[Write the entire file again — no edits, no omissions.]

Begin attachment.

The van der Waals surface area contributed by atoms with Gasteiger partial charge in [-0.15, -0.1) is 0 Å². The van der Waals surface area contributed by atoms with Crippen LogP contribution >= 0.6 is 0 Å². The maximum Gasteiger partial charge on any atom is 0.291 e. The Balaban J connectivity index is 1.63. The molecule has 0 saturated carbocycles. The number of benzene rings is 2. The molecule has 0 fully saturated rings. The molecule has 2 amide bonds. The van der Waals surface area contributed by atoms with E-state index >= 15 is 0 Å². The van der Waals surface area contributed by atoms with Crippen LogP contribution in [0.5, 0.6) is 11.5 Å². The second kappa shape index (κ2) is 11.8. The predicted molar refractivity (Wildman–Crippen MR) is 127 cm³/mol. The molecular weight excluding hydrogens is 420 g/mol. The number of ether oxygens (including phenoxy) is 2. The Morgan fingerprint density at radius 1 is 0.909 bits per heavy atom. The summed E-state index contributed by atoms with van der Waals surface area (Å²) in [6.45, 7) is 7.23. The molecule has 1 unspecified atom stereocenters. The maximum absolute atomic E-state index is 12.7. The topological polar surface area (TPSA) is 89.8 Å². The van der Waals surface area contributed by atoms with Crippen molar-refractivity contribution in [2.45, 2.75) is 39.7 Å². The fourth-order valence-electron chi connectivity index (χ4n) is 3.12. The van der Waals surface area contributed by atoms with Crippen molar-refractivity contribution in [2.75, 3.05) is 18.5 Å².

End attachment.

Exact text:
The van der Waals surface area contributed by atoms with Gasteiger partial charge in [-0.15, -0.1) is 0 Å². The van der Waals surface area contributed by atoms with Crippen LogP contribution >= 0.6 is 0 Å². The maximum Gasteiger partial charge on any atom is 0.291 e. The Balaban J connectivity index is 1.63. The molecule has 0 saturated carbocycles. The number of benzene rings is 2. The molecule has 0 fully saturated rings. The molecule has 2 amide bonds. The van der Waals surface area contributed by atoms with E-state index >= 15 is 0 Å². The van der Waals surface area contributed by atoms with Crippen LogP contribution in [0.5, 0.6) is 11.5 Å². The second kappa shape index (κ2) is 11.8. The predicted molar refractivity (Wildman–Crippen MR) is 127 cm³/mol. The molecular weight excluding hydrogens is 420 g/mol. The number of ether oxygens (including phenoxy) is 2. The Morgan fingerprint density at radius 1 is 0.909 bits per heavy atom. The summed E-state index contributed by atoms with van der Waals surface area (Å²) in [6.45, 7) is 7.23. The molecule has 1 unspecified atom stereocenters. The maximum absolute atomic E-state index is 12.7. The topological polar surface area (TPSA) is 89.8 Å². The van der Waals surface area contributed by atoms with Crippen molar-refractivity contribution in [2.45, 2.75) is 39.7 Å². The fourth-order valence-electron chi connectivity index (χ4n) is 3.12. The van der Waals surface area contributed by atoms with Crippen molar-refractivity contribution in [2.75, 3.05) is 18.5 Å².